Sony VAIO VGNP15GG notebook
Sony's "pocket style PC" is slim, sexy and stylish, but does the VAIO VGNP15GG notebook have enough grunt under its hood?
- Stylish design, compact and light, good keyboard, clear display, noise-cancelling headphones included
- Price, no touchpad, sluggish when running Windows Vista, no free upgrade to Windows 7, battery isn't great
There is no denying the Sony VAIO P Series' portability and style are compelling. However, the Sony VAIO VGNP15GG certainly doesn’t come cheap and performance isn't up to the standard we expected. Still, there is simply no denying its aesthetic appeal and if you want a tiny notebook for travelling, there is plenty to like.
Price$ 2,099.00 (AUD)
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Sony's latest P Series VAIO is described by the company as a "pocket style PC". It's quite possibly the sexiest, smallest and most stylish notebook we've ever laid eyes on. It's dubbed the "world’s lightest 8-inch notebook", and Sony is keen to state that, as its premium price tag suggests, the P Series VAIO isn't a netbook.
The Sony VAIO P Series consists of four models. The entry-level Sony VAIO VGNP13GHQ retails for $1399, while the top-of-the-range Sony VAIO VGNP15GG (our review unit) will set you back a whopping $2099. Most netbooks cost less than $1000, so the VAIO P Series notebooks certainly aren't the most cost-effective solutions for working while on the move.
The Sony VAIO P Series is obviously all about portability and style. The Sony VAIO VGNP15GG is small enough to fit into a back pocket and light enough to carry almost anywhere. It doesn't follow the conventional notebook design: it's wide and short and has a rather odd display resolution of 1600x768. Although the screen is bright and crystal clear, the resolution means text is very small. We were often left squinting when reading text and had to zoom in on Web pages and documents to ensure we could see properly. That being said, it does a fantastic job of displaying video content.
The Sony VAIO VGNP15GG is one of the smallest and lightest notebooks we've ever seen. It's compact enough to fit into a back pocket and light enough to carry almost anywhere.
The Sony VAIO VGNP15GG's display has a glossy finish, but reflections are less of an issue than with similar sized screens on some notebooks, and it's surprisingly easy to keep clean. Viewing angles could be improved; horizontal angles in particular are quite poor and viewing even slightly off-centre results in plenty of colour shift. You'll need to sit directly in front of the laptop for the most effective viewing experience.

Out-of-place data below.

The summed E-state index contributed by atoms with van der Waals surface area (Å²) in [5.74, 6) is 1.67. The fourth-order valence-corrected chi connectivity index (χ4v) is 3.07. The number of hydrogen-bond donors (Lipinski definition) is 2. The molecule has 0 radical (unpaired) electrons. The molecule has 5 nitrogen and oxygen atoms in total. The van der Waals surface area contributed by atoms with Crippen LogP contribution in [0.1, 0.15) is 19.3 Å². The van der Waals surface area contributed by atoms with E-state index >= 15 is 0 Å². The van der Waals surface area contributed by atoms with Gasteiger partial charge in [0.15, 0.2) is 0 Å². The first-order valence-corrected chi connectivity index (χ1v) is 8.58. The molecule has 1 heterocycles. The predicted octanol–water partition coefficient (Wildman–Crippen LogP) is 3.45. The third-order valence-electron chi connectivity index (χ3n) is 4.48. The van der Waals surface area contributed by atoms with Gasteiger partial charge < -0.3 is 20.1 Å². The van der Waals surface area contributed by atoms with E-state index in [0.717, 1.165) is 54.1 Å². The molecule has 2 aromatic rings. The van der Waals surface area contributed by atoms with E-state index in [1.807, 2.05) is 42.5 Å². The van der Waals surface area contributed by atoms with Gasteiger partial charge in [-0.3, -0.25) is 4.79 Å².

The notebook's build quality is good considering the tiny size, but the Sony VAIO VGNP15GG's screen does exhibit some flex when pushed. The hinges feel sturdy and an assuring click can be heard when closing the display. The plastic casing above the keyboard does bounce a little when pressure is applied and the corners of the body do creak occasionally when pressed. The Sony VAIO VGNP15GG is a quiet machine but heat is an issue — the base becomes uncomfortably warm after even a short period of use.
The Sony VAIO VGNP15GG's keyboard is great despite the small amount of real estate. The keys are well spaced, large enough to type comfortably with and tactility is excellent. There is no palm rest, but the thin design of the VAIO VGNP15GG means that you can use your desk or table as a palm rest without affecting type speed or accuracy.
Despite its small footprint, the VAIO VGNP15GG's keyboard is comfortable to type on and the keys are well spaced
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GGG Evaluation Team
First impression on unpacking the Q702 test unit was the solid feel and clean, minimalist styling.
For work use, Microsoft Word and Excel programs pre-installed on the device are adequate for preparing short documents.
The Fujitsu LifeBook UH574 allowed for great mobility without being obnoxiously heavy or clunky. Its twelve hours of battery life did not disappoint.
The screen was particularly good. It is bright and visible from most angles, however heat is an issue, particularly around the Windows button on the front, and on the back where the battery housing is located.
My first impression after unboxing the Q702 is that it is a nice looking unit. Styling is somewhat minimalist but very effective. The tablet part, once detached, has a nice weight, and no buttons or switches are located in awkward or intrusive positions.
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